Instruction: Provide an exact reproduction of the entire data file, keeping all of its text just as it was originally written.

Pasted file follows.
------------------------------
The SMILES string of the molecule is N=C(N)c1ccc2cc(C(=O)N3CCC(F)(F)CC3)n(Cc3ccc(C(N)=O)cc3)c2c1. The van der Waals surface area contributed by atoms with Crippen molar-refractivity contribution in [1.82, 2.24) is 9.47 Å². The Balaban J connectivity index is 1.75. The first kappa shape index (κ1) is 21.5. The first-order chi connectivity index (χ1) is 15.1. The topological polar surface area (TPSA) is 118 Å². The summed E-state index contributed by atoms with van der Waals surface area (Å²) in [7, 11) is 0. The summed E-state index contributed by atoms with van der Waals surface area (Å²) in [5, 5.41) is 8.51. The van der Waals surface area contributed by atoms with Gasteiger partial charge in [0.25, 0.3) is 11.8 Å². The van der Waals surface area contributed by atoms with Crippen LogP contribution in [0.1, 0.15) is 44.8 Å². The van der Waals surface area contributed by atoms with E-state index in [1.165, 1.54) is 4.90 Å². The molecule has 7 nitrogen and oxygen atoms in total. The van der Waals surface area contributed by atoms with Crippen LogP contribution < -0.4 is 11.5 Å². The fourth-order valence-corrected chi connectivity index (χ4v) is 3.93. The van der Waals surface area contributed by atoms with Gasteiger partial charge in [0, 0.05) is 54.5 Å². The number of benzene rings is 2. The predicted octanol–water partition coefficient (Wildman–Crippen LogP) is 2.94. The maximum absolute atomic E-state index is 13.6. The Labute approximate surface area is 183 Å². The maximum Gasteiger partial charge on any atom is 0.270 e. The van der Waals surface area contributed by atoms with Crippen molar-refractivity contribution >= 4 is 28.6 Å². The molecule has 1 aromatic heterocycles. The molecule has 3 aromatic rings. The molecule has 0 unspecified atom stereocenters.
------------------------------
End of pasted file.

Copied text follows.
The SMILES string of the molecule is N=C(N)c1ccc2cc(C(=O)N3CCC(F)(F)CC3)n(Cc3ccc(C(N)=O)cc3)c2c1. The van der Waals surface area contributed by atoms with Crippen molar-refractivity contribution in [1.82, 2.24) is 9.47 Å². The Balaban J connectivity index is 1.75. The first kappa shape index (κ1) is 21.5. The first-order chi connectivity index (χ1) is 15.1. The topological polar surface area (TPSA) is 118 Å². The summed E-state index contributed by atoms with van der Waals surface area (Å²) in [7, 11) is 0. The summed E-state index contributed by atoms with van der Waals surface area (Å²) in [5, 5.41) is 8.51. The van der Waals surface area contributed by atoms with Gasteiger partial charge in [0.25, 0.3) is 11.8 Å². The van der Waals surface area contributed by atoms with Crippen LogP contribution in [0.1, 0.15) is 44.8 Å². The van der Waals surface area contributed by atoms with E-state index in [1.165, 1.54) is 4.90 Å². The molecule has 7 nitrogen and oxygen atoms in total. The van der Waals surface area contributed by atoms with Crippen LogP contribution < -0.4 is 11.5 Å². The fourth-order valence-corrected chi connectivity index (χ4v) is 3.93. The van der Waals surface area contributed by atoms with Gasteiger partial charge in [0, 0.05) is 54.5 Å². The number of benzene rings is 2. The predicted octanol–water partition coefficient (Wildman–Crippen LogP) is 2.94. The maximum absolute atomic E-state index is 13.6. The Labute approximate surface area is 183 Å². The maximum Gasteiger partial charge on any atom is 0.270 e. The van der Waals surface area contributed by atoms with Crippen molar-refractivity contribution >= 4 is 28.6 Å². The molecule has 1 aromatic heterocycles. The molecule has 3 aromatic rings. The molecule has 0 unspecified atom stereocenters.